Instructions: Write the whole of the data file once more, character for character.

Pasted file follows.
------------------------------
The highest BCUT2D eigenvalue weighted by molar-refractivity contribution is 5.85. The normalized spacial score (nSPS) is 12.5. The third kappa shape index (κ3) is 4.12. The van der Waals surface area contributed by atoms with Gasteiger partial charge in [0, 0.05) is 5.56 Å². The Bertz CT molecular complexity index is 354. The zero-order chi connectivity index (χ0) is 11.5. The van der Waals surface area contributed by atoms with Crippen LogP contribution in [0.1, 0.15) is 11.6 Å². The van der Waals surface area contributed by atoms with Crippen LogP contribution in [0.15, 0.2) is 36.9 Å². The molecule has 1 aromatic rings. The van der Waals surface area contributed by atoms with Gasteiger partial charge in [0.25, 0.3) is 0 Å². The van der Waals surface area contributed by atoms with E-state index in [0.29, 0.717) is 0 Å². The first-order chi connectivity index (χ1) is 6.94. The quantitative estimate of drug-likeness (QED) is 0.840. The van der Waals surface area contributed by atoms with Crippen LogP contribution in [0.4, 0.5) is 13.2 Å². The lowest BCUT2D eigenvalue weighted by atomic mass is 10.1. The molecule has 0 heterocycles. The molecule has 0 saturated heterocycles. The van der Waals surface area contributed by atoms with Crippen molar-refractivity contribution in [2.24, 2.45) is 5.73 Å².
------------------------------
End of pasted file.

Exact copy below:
The highest BCUT2D eigenvalue weighted by molar-refractivity contribution is 5.85. The normalized spacial score (nSPS) is 12.5. The third kappa shape index (κ3) is 4.12. The van der Waals surface area contributed by atoms with Gasteiger partial charge in [0, 0.05) is 5.56 Å². The Bertz CT molecular complexity index is 354. The zero-order chi connectivity index (χ0) is 11.5. The van der Waals surface area contributed by atoms with Crippen LogP contribution in [0.1, 0.15) is 11.6 Å². The van der Waals surface area contributed by atoms with Crippen LogP contribution in [0.15, 0.2) is 36.9 Å². The molecule has 1 aromatic rings. The van der Waals surface area contributed by atoms with Gasteiger partial charge in [0.25, 0.3) is 0 Å². The van der Waals surface area contributed by atoms with E-state index in [0.29, 0.717) is 0 Å². The first-order chi connectivity index (χ1) is 6.94. The quantitative estimate of drug-likeness (QED) is 0.840. The van der Waals surface area contributed by atoms with Crippen LogP contribution in [0.4, 0.5) is 13.2 Å². The lowest BCUT2D eigenvalue weighted by atomic mass is 10.1. The molecule has 0 heterocycles. The molecule has 0 saturated heterocycles. The van der Waals surface area contributed by atoms with Crippen molar-refractivity contribution in [2.24, 2.45) is 5.73 Å².